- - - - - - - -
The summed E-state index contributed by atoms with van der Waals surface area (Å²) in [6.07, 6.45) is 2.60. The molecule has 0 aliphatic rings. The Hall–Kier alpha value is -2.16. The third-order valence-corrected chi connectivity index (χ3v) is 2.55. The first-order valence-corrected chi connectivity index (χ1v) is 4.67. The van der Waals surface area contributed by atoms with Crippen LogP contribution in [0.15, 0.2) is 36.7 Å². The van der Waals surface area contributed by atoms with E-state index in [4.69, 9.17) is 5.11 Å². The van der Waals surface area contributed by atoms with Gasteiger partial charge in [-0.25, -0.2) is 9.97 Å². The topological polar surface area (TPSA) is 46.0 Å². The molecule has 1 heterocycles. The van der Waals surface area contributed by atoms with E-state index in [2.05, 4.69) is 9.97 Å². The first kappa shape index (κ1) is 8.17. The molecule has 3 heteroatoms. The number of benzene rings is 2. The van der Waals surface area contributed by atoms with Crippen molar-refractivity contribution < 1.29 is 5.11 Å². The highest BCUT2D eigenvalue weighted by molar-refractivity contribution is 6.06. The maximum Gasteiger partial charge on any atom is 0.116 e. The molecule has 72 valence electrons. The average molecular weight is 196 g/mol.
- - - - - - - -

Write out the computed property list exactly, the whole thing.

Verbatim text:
The summed E-state index contributed by atoms with van der Waals surface area (Å²) in [6.07, 6.45) is 2.60. The molecule has 0 aliphatic rings. The Hall–Kier alpha value is -2.16. The third-order valence-corrected chi connectivity index (χ3v) is 2.55. The first-order valence-corrected chi connectivity index (χ1v) is 4.67. The van der Waals surface area contributed by atoms with Crippen LogP contribution in [0.15, 0.2) is 36.7 Å². The van der Waals surface area contributed by atoms with E-state index in [4.69, 9.17) is 5.11 Å². The van der Waals surface area contributed by atoms with Gasteiger partial charge in [-0.25, -0.2) is 9.97 Å². The topological polar surface area (TPSA) is 46.0 Å². The molecule has 1 heterocycles. The van der Waals surface area contributed by atoms with E-state index in [2.05, 4.69) is 9.97 Å². The first kappa shape index (κ1) is 8.17. The molecule has 3 heteroatoms. The number of benzene rings is 2. The van der Waals surface area contributed by atoms with Crippen molar-refractivity contribution < 1.29 is 5.11 Å². The highest BCUT2D eigenvalue weighted by molar-refractivity contribution is 6.06. The maximum Gasteiger partial charge on any atom is 0.116 e. The molecule has 72 valence electrons. The average molecular weight is 196 g/mol.